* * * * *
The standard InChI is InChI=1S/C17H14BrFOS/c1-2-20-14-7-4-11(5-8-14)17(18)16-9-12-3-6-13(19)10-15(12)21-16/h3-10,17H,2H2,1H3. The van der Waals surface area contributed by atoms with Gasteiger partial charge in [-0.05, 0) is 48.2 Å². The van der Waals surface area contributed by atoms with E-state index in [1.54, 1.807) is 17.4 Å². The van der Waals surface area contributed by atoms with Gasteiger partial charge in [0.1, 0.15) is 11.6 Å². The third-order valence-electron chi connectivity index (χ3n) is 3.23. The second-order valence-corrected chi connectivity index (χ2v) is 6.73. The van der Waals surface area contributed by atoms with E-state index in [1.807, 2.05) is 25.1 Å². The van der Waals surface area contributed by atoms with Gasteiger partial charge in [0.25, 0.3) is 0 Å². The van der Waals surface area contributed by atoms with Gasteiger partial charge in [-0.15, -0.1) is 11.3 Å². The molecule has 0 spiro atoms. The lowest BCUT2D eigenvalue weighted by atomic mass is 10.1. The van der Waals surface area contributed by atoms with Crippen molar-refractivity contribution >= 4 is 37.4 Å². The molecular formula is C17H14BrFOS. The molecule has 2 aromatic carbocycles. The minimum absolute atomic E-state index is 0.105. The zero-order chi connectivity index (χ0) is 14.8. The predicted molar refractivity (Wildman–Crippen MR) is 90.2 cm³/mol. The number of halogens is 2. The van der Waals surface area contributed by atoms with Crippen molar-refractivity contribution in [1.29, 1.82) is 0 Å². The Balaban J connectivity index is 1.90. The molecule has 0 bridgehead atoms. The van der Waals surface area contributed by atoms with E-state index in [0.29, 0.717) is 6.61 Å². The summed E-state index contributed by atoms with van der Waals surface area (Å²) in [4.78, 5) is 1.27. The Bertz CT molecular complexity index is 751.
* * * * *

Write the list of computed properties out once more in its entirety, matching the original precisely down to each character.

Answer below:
The standard InChI is InChI=1S/C17H14BrFOS/c1-2-20-14-7-4-11(5-8-14)17(18)16-9-12-3-6-13(19)10-15(12)21-16/h3-10,17H,2H2,1H3. The van der Waals surface area contributed by atoms with Gasteiger partial charge in [-0.05, 0) is 48.2 Å². The van der Waals surface area contributed by atoms with E-state index in [1.54, 1.807) is 17.4 Å². The van der Waals surface area contributed by atoms with Gasteiger partial charge in [0.1, 0.15) is 11.6 Å². The third-order valence-electron chi connectivity index (χ3n) is 3.23. The second-order valence-corrected chi connectivity index (χ2v) is 6.73. The van der Waals surface area contributed by atoms with E-state index in [1.807, 2.05) is 25.1 Å². The van der Waals surface area contributed by atoms with Gasteiger partial charge in [0.25, 0.3) is 0 Å². The van der Waals surface area contributed by atoms with Gasteiger partial charge in [-0.15, -0.1) is 11.3 Å². The molecule has 0 spiro atoms. The lowest BCUT2D eigenvalue weighted by atomic mass is 10.1. The van der Waals surface area contributed by atoms with Crippen molar-refractivity contribution >= 4 is 37.4 Å². The molecular formula is C17H14BrFOS. The molecule has 2 aromatic carbocycles. The minimum absolute atomic E-state index is 0.105. The zero-order chi connectivity index (χ0) is 14.8. The predicted molar refractivity (Wildman–Crippen MR) is 90.2 cm³/mol. The number of halogens is 2. The van der Waals surface area contributed by atoms with Crippen molar-refractivity contribution in [1.29, 1.82) is 0 Å². The Balaban J connectivity index is 1.90. The molecule has 0 bridgehead atoms. The van der Waals surface area contributed by atoms with E-state index in [0.29, 0.717) is 6.61 Å². The summed E-state index contributed by atoms with van der Waals surface area (Å²) in [4.78, 5) is 1.27. The Bertz CT molecular complexity index is 751.